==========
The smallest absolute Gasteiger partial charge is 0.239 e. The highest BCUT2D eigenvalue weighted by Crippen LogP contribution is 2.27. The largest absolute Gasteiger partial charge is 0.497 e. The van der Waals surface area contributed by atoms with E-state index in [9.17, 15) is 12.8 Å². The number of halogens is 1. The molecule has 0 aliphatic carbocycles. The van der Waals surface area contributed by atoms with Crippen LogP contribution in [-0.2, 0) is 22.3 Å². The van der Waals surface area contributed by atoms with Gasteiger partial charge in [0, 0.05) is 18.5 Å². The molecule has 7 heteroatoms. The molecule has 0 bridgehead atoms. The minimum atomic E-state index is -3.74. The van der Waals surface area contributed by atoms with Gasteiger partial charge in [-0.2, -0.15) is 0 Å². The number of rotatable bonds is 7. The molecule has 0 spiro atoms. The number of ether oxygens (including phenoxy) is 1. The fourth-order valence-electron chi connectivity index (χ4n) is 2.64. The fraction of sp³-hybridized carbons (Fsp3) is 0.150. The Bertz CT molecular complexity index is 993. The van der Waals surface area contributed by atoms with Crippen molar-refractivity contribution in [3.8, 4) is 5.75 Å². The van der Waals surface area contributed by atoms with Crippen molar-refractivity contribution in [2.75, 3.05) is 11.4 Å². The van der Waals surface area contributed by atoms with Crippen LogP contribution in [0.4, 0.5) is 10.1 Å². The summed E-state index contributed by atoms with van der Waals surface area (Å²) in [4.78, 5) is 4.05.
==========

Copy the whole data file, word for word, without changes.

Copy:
The smallest absolute Gasteiger partial charge is 0.239 e. The highest BCUT2D eigenvalue weighted by Crippen LogP contribution is 2.27. The largest absolute Gasteiger partial charge is 0.497 e. The van der Waals surface area contributed by atoms with E-state index in [9.17, 15) is 12.8 Å². The number of halogens is 1. The molecule has 0 aliphatic carbocycles. The van der Waals surface area contributed by atoms with Crippen LogP contribution in [-0.2, 0) is 22.3 Å². The van der Waals surface area contributed by atoms with Gasteiger partial charge in [0, 0.05) is 18.5 Å². The molecule has 7 heteroatoms. The molecule has 0 bridgehead atoms. The minimum atomic E-state index is -3.74. The van der Waals surface area contributed by atoms with Gasteiger partial charge in [-0.2, -0.15) is 0 Å². The number of rotatable bonds is 7. The molecule has 0 spiro atoms. The number of ether oxygens (including phenoxy) is 1. The fourth-order valence-electron chi connectivity index (χ4n) is 2.64. The fraction of sp³-hybridized carbons (Fsp3) is 0.150. The Bertz CT molecular complexity index is 993. The van der Waals surface area contributed by atoms with Crippen molar-refractivity contribution in [3.8, 4) is 5.75 Å². The van der Waals surface area contributed by atoms with Crippen molar-refractivity contribution in [2.75, 3.05) is 11.4 Å². The van der Waals surface area contributed by atoms with Crippen LogP contribution in [0.4, 0.5) is 10.1 Å². The summed E-state index contributed by atoms with van der Waals surface area (Å²) in [4.78, 5) is 4.05.